Break Point: A BookShot, by James Patterson and Lee Stone

Seven stars

Patterson serves up another great BookShot with the help of Lee Stone, setting this one in the cutthroat world of professional tennis. Kirsten Keller is at the top of her game as she continues a meteoric rise in the world of professional tennis. At match point in the French Open finals, Keller loses her concentration and collapses into a fit of tears before rushing off the court. Something and someone has her spooked, so much so that before she heads to London for Wimbledon, she hires former Metropolitan Police officer, Chris Foster, to protect her. Foster is keen to keep Keller safe from whomever is lurking in the shadows, but this stalker will stop at nothing to get under her skin and is happy not to let Foster stand in their way. While she is left letters, messages etched in blood, and hidden surveillance footage, Keller must stay focused while Foster continues the hunt. During the Wimbledon tournament, tragedy strikes close to home for Keller, which only pushes her closer to Foster, perhaps too close. As the finals approach, Foster is convinced that he must keep Keller on her game while tracking down this individual, who has taken bold risks in order to get the message across. There is not time for Foster to double fault this assignment, which forces him to pull out every option to deliver an ace and keep Keller alive. A fast-paced story that keeps the reader curious to the final serve.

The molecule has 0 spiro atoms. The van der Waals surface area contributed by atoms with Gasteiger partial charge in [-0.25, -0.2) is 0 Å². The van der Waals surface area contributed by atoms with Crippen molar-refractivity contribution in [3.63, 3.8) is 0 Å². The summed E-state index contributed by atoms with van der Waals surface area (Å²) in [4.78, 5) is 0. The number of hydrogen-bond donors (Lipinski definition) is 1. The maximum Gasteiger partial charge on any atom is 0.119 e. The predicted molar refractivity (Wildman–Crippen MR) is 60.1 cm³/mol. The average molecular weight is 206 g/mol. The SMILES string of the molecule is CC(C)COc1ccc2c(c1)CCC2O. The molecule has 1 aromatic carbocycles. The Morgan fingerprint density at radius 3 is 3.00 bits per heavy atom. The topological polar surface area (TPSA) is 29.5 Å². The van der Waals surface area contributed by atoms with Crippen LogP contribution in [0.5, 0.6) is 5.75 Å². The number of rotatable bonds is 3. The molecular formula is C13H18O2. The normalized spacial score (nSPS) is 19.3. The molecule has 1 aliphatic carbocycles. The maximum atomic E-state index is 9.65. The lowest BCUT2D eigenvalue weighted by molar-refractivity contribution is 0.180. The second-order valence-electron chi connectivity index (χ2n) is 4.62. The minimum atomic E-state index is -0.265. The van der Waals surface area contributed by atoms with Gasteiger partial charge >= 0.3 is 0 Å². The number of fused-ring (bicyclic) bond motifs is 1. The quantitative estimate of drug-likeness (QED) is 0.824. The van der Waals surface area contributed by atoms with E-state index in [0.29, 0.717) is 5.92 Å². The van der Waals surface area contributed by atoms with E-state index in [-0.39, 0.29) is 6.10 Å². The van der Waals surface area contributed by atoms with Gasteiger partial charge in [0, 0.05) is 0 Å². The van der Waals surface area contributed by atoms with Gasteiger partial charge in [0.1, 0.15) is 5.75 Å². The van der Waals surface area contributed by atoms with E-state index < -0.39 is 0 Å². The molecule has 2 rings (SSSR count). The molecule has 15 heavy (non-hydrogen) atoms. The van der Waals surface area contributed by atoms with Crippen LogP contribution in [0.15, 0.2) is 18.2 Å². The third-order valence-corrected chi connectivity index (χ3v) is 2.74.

Yet another BookShot that offers the reader something they can devour in short order. The story has a little of everything: great action, corny romance, a stalker scenario, and minor narrative errors to keep the attentive reader on their toes. Patterson has enlisted the help of Stone, who surely knows how to woo the reader with enough tennis lingo to keep it mostly realistic. One cannot expect in-depth dialogue, but what does appear remains highly realistic, as does the premise of the story. Who is this stalker and how have they been able to get so close to Kirsten Keller? It’s the hook that pulls the reader in, game, set, and match! 

Kudos, Messrs. Patterson and Stone for this great read that flows so smoothly and takes up such a short amount of time. I am eager to see if this is a partnership that shall be seen again, either with full novels or in the BookShot world.